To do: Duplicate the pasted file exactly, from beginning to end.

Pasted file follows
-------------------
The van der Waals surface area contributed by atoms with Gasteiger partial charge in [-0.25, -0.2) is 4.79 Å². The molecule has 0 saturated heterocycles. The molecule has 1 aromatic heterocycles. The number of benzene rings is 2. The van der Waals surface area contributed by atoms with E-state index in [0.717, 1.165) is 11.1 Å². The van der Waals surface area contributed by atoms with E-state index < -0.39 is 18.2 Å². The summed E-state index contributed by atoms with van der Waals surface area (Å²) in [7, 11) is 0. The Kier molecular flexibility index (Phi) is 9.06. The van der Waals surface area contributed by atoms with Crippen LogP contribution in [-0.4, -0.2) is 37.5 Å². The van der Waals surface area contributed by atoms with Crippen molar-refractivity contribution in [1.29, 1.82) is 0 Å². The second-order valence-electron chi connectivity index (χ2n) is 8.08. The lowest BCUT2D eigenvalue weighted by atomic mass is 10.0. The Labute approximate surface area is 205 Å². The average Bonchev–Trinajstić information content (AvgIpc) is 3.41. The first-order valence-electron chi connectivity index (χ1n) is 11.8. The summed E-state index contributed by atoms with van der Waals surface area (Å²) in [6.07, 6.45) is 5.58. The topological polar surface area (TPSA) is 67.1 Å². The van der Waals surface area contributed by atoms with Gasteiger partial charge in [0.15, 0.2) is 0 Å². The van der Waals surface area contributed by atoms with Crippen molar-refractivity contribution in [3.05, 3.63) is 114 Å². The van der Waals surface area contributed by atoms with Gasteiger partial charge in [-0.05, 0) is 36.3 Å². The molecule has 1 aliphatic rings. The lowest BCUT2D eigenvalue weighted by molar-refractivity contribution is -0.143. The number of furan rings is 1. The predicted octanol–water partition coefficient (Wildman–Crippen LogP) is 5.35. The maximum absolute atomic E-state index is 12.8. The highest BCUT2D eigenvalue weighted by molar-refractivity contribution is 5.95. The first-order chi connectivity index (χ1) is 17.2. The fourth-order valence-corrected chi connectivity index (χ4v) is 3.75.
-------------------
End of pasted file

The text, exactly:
The van der Waals surface area contributed by atoms with Gasteiger partial charge in [-0.25, -0.2) is 4.79 Å². The molecule has 0 saturated heterocycles. The molecule has 1 aromatic heterocycles. The number of benzene rings is 2. The van der Waals surface area contributed by atoms with E-state index in [0.717, 1.165) is 11.1 Å². The van der Waals surface area contributed by atoms with E-state index < -0.39 is 18.2 Å². The summed E-state index contributed by atoms with van der Waals surface area (Å²) in [7, 11) is 0. The Kier molecular flexibility index (Phi) is 9.06. The van der Waals surface area contributed by atoms with Crippen LogP contribution in [-0.4, -0.2) is 37.5 Å². The van der Waals surface area contributed by atoms with Crippen molar-refractivity contribution in [1.29, 1.82) is 0 Å². The second-order valence-electron chi connectivity index (χ2n) is 8.08. The lowest BCUT2D eigenvalue weighted by atomic mass is 10.0. The Labute approximate surface area is 205 Å². The average Bonchev–Trinajstić information content (AvgIpc) is 3.41. The first-order valence-electron chi connectivity index (χ1n) is 11.8. The summed E-state index contributed by atoms with van der Waals surface area (Å²) in [6.07, 6.45) is 5.58. The topological polar surface area (TPSA) is 67.1 Å². The van der Waals surface area contributed by atoms with Gasteiger partial charge in [0.15, 0.2) is 0 Å². The van der Waals surface area contributed by atoms with Crippen molar-refractivity contribution in [3.05, 3.63) is 114 Å². The van der Waals surface area contributed by atoms with Gasteiger partial charge in [-0.05, 0) is 36.3 Å². The molecule has 1 aliphatic rings. The lowest BCUT2D eigenvalue weighted by molar-refractivity contribution is -0.143. The number of furan rings is 1. The predicted octanol–water partition coefficient (Wildman–Crippen LogP) is 5.35. The maximum absolute atomic E-state index is 12.8. The highest BCUT2D eigenvalue weighted by molar-refractivity contribution is 5.95. The first-order chi connectivity index (χ1) is 17.2. The fourth-order valence-corrected chi connectivity index (χ4v) is 3.75.